Many times in the history of art we saw artists aiming to capture reality as faithfully as possible. It is then up to the audience to decide whether to accept more or less expressive works of art as real or to opt for technical images created with the help of a camera.
In this article, we would like to focus on the artistic movement called hyperrealism, known in the USA as photorealism, which originated in the USA in the late 1960s and early 1970s and which still amazes the world today.
The renaming of this movement from photorealism to hyperrealism in Europe occurred thanks to a French translation during a Brussels exhibition of American photorealists. Since then, the movement has been referred to as hyperrealism in Europe, and in the USA it is more often referred to as photorealism. However, the concept is the same in both cases; it is a kind of revolt against abstract expressionism and minimalism.
In contrast to these two movements, artists creating hyperrealist art strive to capture reality in as much detail as possible, so that at first and perhaps even second glance it is impossible to distinguish a painting from a high-quality photograph.
The process of creating this type of art consists in precisely capturing the photographed subject, which the artists paint bit by bit on canvas or other surface. This very demanding and lengthy process can be seen on the profile of hyperrealist Fabiano Millani, who organises painting courses all over the world.
Creating portraits is also a style of Jason Brooks or Gottfried Helnwein, whose pieces I had the opportunity to see years ago myself, and only in retrospect, while writing this article, I discovered that they were not photographs but acrylic paintings on canvas.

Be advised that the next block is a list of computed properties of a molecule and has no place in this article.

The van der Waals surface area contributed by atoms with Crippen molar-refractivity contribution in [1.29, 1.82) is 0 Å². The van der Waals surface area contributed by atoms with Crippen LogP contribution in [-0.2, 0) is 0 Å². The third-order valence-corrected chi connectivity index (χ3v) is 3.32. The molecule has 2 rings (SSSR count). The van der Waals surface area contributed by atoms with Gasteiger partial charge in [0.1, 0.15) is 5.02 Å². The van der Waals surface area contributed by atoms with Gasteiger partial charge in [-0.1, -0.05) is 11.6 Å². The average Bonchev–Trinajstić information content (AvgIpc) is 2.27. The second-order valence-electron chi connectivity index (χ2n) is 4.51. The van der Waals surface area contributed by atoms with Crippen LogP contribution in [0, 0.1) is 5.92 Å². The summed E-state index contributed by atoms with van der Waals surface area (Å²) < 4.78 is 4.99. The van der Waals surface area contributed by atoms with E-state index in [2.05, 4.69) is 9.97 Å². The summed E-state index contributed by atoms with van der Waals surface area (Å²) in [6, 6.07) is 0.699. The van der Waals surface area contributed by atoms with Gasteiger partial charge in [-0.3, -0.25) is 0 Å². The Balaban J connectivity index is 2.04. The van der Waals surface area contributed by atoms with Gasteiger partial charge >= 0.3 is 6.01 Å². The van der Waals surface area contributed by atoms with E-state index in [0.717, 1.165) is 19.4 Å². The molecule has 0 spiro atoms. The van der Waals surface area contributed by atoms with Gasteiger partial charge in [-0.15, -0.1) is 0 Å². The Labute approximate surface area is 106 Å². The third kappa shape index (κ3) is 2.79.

We must also mention Hynek Martinec, Czech artist who creates not only hyperrealistic paintings but he also draws portraits, interiors and exteriors. However, the master of hyperrealistic painting of architecture is considered to be Ben Johnson, who comes from Wales, United Kingdom and who’s incredibly faithful paintings are represented in the collections of the most important institutions of art.
But hyperrealism is not just about painting or drawing. For example Ron Mueck, Duane Hanson, Carole A. Feuerman and Sam Jinks create hyperrealist works in 3D. The sculptures of created people are often accompanied by real clothing and other equipment, which often results in interesting interactions with visitors of the exhibition.
This way of simulating reality using highly authentic, almost living sculptures is based on the fusion of illusion and everyday life.
Whether you are a fan of hyperrealism or not, we believe an exhibition with this theme is definitely worth a visit. And if you are lucky enough to see the works of any of the artists mentioned above, we promise that it will become an unforgettable experience.
Carole A. Feuerman